Legislative review will put focus on 23 tax breaks

Statesman Journal
April 10, 2011

Public attention on the 2011 legislative session has focused on many obvious things.

A governor returning for an unprecedented third term. The first evenly split House in state history. A narrowly divided Senate led by a president in a record fifth cycle. The challenge of a $3.5 billion gap between projected income and current services.

Here's one that's not so obvious, but will become increasingly so in the next few weeks — a legislative review of some of Oregon's state tax breaks.

Starting in 1997, a compilation of "tax expenditures" has been issued every two years to coincide with the governor's budget. Oregon has nearly 400 such items — 217 breaks from individual and corporate income taxes, estimated cost $12.1 billion in the two years starting July 1; 123 breaks from local property taxes, estimated at $19.1 billion; and 38 other types amounting to about $150 million.

For comparison, lawmakers have proposed $14.7 billion in discretionary spending from the tax-supported general fund and lottery proceeds in the next two years.

Although the reports began in 1997, the stage for this year's action was set two years ago, when lawmakers put automatic expiration dates on three groups of tax credits, which are subtracted directly from taxes owed. The first group of 23 expires in the next two years; without specific affirmative votes by lawmakers to renew or change them, they will end.

"What lawmakers should be doing is considering these breaks as spending — which they are — and decide whether these are good choices for spending as if they were direct appropriations from the budget process," said Chuck Sheketoff, executive director of the Oregon Center for Public Policy, a think tank based in Silverton that has criticized the lack of scrutiny of tax breaks.

The joint committee reviewing them is led by Sen. Ginny Burdick, D-Portland, and Reps. Jules Bailey, D-Portland, and Vicki Berger, R-Salem.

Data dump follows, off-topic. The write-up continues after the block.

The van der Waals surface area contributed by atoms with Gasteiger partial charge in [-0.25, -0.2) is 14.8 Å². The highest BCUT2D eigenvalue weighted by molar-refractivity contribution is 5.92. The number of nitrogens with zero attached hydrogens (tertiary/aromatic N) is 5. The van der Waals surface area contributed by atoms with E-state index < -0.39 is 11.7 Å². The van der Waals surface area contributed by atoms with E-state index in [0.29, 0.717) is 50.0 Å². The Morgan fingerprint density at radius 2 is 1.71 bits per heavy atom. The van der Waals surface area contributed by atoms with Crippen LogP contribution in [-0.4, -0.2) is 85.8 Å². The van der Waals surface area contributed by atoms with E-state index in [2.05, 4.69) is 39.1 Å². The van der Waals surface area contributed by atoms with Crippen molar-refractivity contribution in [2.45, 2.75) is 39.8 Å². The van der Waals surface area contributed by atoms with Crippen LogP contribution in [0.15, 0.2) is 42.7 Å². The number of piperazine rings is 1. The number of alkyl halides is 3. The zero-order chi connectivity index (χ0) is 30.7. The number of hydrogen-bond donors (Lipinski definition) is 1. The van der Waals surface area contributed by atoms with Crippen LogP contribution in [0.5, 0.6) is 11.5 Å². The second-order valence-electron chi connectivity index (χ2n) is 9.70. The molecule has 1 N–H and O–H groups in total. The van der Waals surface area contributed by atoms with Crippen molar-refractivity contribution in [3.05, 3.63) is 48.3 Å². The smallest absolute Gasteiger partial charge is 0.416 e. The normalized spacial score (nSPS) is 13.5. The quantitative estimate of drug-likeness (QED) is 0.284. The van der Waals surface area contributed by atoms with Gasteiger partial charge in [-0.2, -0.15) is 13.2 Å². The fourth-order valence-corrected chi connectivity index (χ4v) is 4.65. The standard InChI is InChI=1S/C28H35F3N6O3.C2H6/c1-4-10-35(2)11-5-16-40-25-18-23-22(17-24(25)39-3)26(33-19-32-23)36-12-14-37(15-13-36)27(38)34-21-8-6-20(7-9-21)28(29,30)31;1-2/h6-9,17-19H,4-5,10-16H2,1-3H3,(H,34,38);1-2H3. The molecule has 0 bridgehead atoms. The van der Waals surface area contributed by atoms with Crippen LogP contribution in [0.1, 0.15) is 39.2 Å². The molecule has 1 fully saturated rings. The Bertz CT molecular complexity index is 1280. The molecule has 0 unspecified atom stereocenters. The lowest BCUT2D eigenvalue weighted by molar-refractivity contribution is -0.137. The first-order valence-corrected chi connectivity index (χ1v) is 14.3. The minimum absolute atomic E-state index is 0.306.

"Our mission is to justify those tax credits," Berger said, in a process similar to how the Legislature's budget committee looks at direct spending by agencies.

"We are breaking new ground. So far, we've had the easy ones — those with few dollars associated with them. Some will have great advocacy; on the other hand, we had one the other day that no one signed up to talk about it. What does that tell us about that tax credit?"

Berger said she expects the committee will review all of them — including proposals for expanded or new breaks — before deciding on whether to recommend funding any.

What is unclear is whether there is a specific dollar target for the committee. In previous sessions, legislative leaders would decide how much to make available for tax breaks, and then the leaders of the tax-writing committees would decide which ones would be funded.

"I feel they will have to give us a list of what works best, and we will give them a level where we allow them to go," said co-House Speaker Bruce Hanna, R-Roseburg.

The 2011-13 budget of Gov. John Kitzhaber assumed that lawmakers would continue all 23 breaks, at an estimated cost of $38.4 million, a fraction of the total. But the framework released March 29 by the Legislature's chief budget writers assumes current law — that is, zero — for all of them, even the much-debated credits for business investments in alternative energy and spending on film and video production.

In addition, Kitzhaber proposed an expansion of the credit for film and video production, costing about $10 million, and a tax reduction for capital gains reinvested to create jobs in Oregon. He said its $25 million price tag would be in the second year of the budget cycle, when he expects economic conditions to improve.

His proposal appears modest compared with a half-dozen bills, all by Republicans, to reduce, defer or eliminate taxes on capital gains — the profits from the sale of an asset such as stock. Republicans also have proposed bills to eliminate the estate tax, grant credits for home and business improvements and for employers who hire new workers, and reduce taxes on higher-income households and businesses.

But even Hanna, who has proposed the break for property improvements, said there is a limit to what can be considered.

"I cannot see them taking a big bite out of the pie when they know the condition we're in," he said.

[email protected] or (503) 399-6745 or follow at twitter.com/capitolwong Copyright ©

Fair Use Policy